Today in mid-Missouri the first cutting of hay, maybe all the cuttings, get turned, literally, into big round bales, some wrapped in plastic. In Nebraska we made silage from the first cutting, a lot messier job, and pack it tight in a steaming earthen pit.
I don’t miss the work, but I do miss eating at Shorty’s.
For a kid working a silage crew in the first hot weeks of summer, there wasn’t a whole lot to look forward to. The wind through your hair as you rolled back and forth, field to pit, pit to field with the wagons loaded, empty, loaded, empty. If you worked the pile, the heady smell of fresh chopped hay, thick, unctuous, was sweet, until it wasn’t.
If luck held, there was dinner in town.
Not lunch. That was the afternoon sandwich provided by the house. Dinner was the noon meal at Bloomfield’s pool hall, officially the Stockman’s Tavern and Café. I never heard it called anything but Shorty’s.
Shorty Schmoldt started working the main street business in 1946, bought the place with Norman Bruegman in 1955, then bought out Bruegman in 1960. I have good memories of him: tough, friendly, with a heavy shock of white hair, mopping a counter, hoisting a barrel of coffee out from the kitchen.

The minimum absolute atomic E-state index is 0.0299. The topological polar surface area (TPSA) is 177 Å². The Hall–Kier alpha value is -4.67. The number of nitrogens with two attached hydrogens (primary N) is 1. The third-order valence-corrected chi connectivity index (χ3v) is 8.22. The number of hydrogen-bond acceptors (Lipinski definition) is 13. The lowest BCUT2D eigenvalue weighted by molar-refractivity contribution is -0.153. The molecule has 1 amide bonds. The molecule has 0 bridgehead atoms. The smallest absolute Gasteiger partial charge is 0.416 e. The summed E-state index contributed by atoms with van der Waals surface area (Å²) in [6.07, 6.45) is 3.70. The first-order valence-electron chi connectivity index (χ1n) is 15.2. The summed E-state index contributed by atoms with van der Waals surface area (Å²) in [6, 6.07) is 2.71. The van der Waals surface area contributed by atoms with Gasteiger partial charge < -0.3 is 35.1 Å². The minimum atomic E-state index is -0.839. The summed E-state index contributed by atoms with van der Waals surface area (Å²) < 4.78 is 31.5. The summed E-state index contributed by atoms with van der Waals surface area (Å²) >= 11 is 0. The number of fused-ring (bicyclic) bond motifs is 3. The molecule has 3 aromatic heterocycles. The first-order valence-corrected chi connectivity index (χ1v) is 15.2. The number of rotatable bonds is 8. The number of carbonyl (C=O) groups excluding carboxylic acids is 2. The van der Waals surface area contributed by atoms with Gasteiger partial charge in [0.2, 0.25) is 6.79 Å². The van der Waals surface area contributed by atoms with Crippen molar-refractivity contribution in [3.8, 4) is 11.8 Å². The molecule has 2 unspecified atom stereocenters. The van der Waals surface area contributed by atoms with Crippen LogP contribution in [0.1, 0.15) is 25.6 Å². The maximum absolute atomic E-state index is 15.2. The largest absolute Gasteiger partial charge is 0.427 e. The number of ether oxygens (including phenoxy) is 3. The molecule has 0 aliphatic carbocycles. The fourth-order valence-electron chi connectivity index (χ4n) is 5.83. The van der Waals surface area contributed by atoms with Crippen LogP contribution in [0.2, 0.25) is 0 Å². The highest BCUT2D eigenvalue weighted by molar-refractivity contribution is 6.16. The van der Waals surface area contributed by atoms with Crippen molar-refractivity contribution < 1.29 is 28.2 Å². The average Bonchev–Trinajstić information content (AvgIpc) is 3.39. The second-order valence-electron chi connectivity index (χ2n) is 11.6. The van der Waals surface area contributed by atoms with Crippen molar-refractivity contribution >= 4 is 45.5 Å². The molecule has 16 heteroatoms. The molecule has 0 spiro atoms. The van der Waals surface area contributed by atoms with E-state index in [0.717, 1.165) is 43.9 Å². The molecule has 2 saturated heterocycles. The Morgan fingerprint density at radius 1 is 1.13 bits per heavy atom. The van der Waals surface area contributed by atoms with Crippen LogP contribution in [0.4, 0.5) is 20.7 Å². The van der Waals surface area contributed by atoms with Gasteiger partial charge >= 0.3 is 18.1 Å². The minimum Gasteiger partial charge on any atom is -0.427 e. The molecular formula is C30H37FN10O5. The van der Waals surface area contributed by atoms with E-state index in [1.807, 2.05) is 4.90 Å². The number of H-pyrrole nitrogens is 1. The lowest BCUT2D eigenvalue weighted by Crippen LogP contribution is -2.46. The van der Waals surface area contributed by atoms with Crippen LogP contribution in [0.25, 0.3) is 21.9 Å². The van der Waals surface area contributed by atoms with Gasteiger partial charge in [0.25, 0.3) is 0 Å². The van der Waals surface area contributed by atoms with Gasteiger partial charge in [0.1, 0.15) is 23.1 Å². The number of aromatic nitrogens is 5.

With an ornamental antique bar, carried thirty miles by rail from Hartington in 1905, Shorty’s was grounded in the early 20th century, a foundation made all the more authentic by its menu. Uncle Herman wouldn’t eat anywhere else. When tempted with a quick hamburger or flash fried basket of tater tots across the street, Herman scoffed and said Shorty’s was the only place in town serving “a workin’ man’s meal.”
Not that you couldn’t get a burger at Shorty’s. But why would you?
The dinner plate came in three varieties (beef, pork, and a mystery rotation) and one size (more than you can eat). The third choice was usually German sausage and sauerkraut, but I remember rainbow trout leftover from a late Lenten season. Meat was trimmed with a baked potato, green beans and corn. Every time.
Each platter came with a side of two slices of white bread in wax paper with one pat of butter sandwiched between them. To drink there was coffee, water, or a can of Coke or Seven-Up. I ordered the soda and always got a red plastic tumbler with exactly one ice cube. And one ice cube only.
Some of the guys, like my uncle George, thought Shorty’s had the best coffee in the known universe. “Get ya enough of that bug juice to make your eyes float brown, get ya through the afternoon,” said my Uncle George. One of the ladies behind the counter was always adding more grounds to the boiling pot, eggshells included. (The eggshells kept the overcooked brew less bitter.)
Shorty sold the café in 1988, and I haven’t kept up enough to know what’s in the building today. Maybe somebody who knows will read this and leave a comment.
Meanwhile, I wonder if there’s a place like Shorty’s still out there, dishing up basic grub in planet sized proportions to workin’ men who eschew precooked fare, who long for a true dinner time meal laced with boiled coffee, warm soda, and white bread.
If so, save me a seat.